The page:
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Researchers Characterize Microbiomes of Fecal Microbiota Transplant Patients Over Time

NEW YORK (GenomeWeb Daily News) – The microbiomes of recipients of fecal microbiota transplants undergo changes immediately following the procedure, and they continue to change, albeit at a much slower pace, for at least 16 weeks after treatment, researchers from the University of Maryland School of Medicine reported in PLOS One yesterday. Eventually, they added, the recipients' microbiomes resembled those of their donors.

Fecal microbiota transplants have increasingly been used to treat people with recurrent Clostridium difficile infections that do not respond to treatment with antibiotics. While FMT appears to be effective in treating such infections, the researchers noted that the long-term effects of the treatment are unknown. In this study, they examined the fecal microbiota of 14 RCDI patients and their paired donors before treatment and for up to a year afterward.

“New genomic tools and bioinformatic analysis methods are allowing us to better study the subtle changes of the microbiota in patients after FMT," said Florian Fricke, an assistant professor at the at the University of Maryland School of Medicine's Institute for Genome Sciences. "This is especially important as we are only beginning to get an idea of whether FMT will permanently change the patient microbiota.”

C. difficile infection largely occurs after a patient has been treated with an antibiotic for another condition, and that antibiotic use throws off the balance of microbes in the gut, allowing C. difficile to thrive.

According to the University of Maryland, the rate of recurrent infection after standard antibiotic therapy is about 20 percent, and RCDI has been associated with some 14,000 deaths per year.

People with RCDI have been found to have a lower diversity of their gut bacteria. Restoring a healthy flora, such as through a fecal transplant, may fight the infection.

To track how FMT affects recipients' microbiomes, Fricke and his colleagues collected fecal samples from 14 patients and their respective donors before the treatment and in the weeks following it, for a total of 56 samples. The donors included spouses, children, and friends of the patients.

The researchers performed 16SrRNA gene sequencing on the samples using the Roche/454 GS FLX Titanium platform and generated an average 3,315 reads per sample with an average sequence length of 527 basepairs.

Following FMT, all patients reported the alleviation of their symptoms — usually diarrhea — within two to three days. One patient, though, experienced a recurrence about a month later after being treated with antibiotics for a urinary tract infection; she subsequently underwent a second FMT three months later that was also included in the researchers' analysis.

Using QIIME coupled with UCHIME and Microbiome Utilities, the researchers clustered the reads into operational taxonomic units, or OTUs.

Comparing the patients' bacterial diversity to the healthy donors, the researchers noted that the RCDI patients had decreased microbial diversity, even following treatment. After treatment, though, the diversity of patients' microbiome did increase, though not quite to the level of the healthy donors. The diversity, they noted, increased directly after treatment then remained stable.

"These results suggest that FMT restores the reduced microbiota diversity associated with RCDI," Fricke and his colleagues wrote.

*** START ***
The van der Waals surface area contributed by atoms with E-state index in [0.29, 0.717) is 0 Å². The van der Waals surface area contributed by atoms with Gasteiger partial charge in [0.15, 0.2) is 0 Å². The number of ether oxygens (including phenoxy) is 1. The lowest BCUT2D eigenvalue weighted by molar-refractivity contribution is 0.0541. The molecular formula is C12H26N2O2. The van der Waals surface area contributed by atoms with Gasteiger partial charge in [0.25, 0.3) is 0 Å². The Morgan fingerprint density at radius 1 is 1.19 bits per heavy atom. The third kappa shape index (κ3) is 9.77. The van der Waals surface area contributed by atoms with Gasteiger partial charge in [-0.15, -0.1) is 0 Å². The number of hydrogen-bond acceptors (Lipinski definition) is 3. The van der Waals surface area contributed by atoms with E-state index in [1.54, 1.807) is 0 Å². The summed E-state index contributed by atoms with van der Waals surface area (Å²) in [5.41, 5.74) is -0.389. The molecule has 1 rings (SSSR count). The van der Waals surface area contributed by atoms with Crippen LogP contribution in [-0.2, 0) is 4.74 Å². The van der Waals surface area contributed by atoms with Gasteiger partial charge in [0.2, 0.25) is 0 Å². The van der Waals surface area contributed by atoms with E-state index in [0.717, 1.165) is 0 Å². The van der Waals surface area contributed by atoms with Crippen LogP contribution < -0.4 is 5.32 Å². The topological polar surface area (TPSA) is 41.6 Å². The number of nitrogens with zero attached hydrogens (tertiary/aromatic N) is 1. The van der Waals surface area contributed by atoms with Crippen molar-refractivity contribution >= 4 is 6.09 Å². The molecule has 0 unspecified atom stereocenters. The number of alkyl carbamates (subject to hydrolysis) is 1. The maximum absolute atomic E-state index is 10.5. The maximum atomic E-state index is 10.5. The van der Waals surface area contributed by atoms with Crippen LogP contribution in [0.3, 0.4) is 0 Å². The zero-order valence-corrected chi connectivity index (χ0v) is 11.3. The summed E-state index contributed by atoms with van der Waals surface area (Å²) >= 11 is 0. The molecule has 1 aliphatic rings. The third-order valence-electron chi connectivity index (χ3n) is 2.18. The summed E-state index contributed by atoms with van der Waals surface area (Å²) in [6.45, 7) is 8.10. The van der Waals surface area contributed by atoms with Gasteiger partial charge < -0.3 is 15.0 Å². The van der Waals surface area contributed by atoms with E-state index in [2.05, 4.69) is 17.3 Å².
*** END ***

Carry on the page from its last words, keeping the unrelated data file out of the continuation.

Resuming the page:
In addition, the microbiomes of the recipients began to resemble those of the donors. The researchers identified a total 1,321 OTUs, and some 65 percent of them were only seen in the healthy donors or in the patients after FMT treatment. Further a UniFrac-based analysis, donor and post-FMT patient samples clustered more closely together than pre- and post-treatment samples.

The researchers also pointed out that a handful of patients had their microbiomes return to a state that was more similar to the pre-FMT microbiome state, though they remained symptom-free. Further, the patient who experienced a relapse following treatment of a UTI had a microbiome similar to other post-FMT patients and healthy donors.

Treatment seemed to primarily affect the levels of bacteria belonging to the phyla Firmicutes and Proteobacteria. For example, bacteria in the order Lactobacillales decreased in post-FMT patients as compared to before treatment, while levels of Lachnospiraceae, Peptostreptococcaceae, and Ruminococcaceae, all from the order Clostidiales, increased in patients after treatment.

The patient microbiomes appeared to continue to change over time following the same trends, though at a lower rate than they did initially.

While the researchers did not identify a so-called keystone species that plays a major role in RCDI or in FMT treatment, they noted that a specific function rather than a specific bug could be important. For instance, lower levels of Lachnospiraceae and Ruminococcaceae in RCDI patients could be interpreted as a decrease in butyrate-producing bacteria.

The researchers noted, though, that disentangling events leading to disease is complex as the infection is brought on by antibiotic treatment, which affects the microbiome, and the disease leads to diarrhea, which also affects microbiome composition. To solve that, the researchers said that prospective studies of people being treated with antibiotics that then develop RCDI are needed.

"Better insight into the microbiota events associated with the disease and FMT-induced recovery could lead to better treatments with a controlled, manufactured microbiota instead of fecal material, which might also prove to be relevant as a treatment option for other microbiota-associated diseases in the future," Fricke added.

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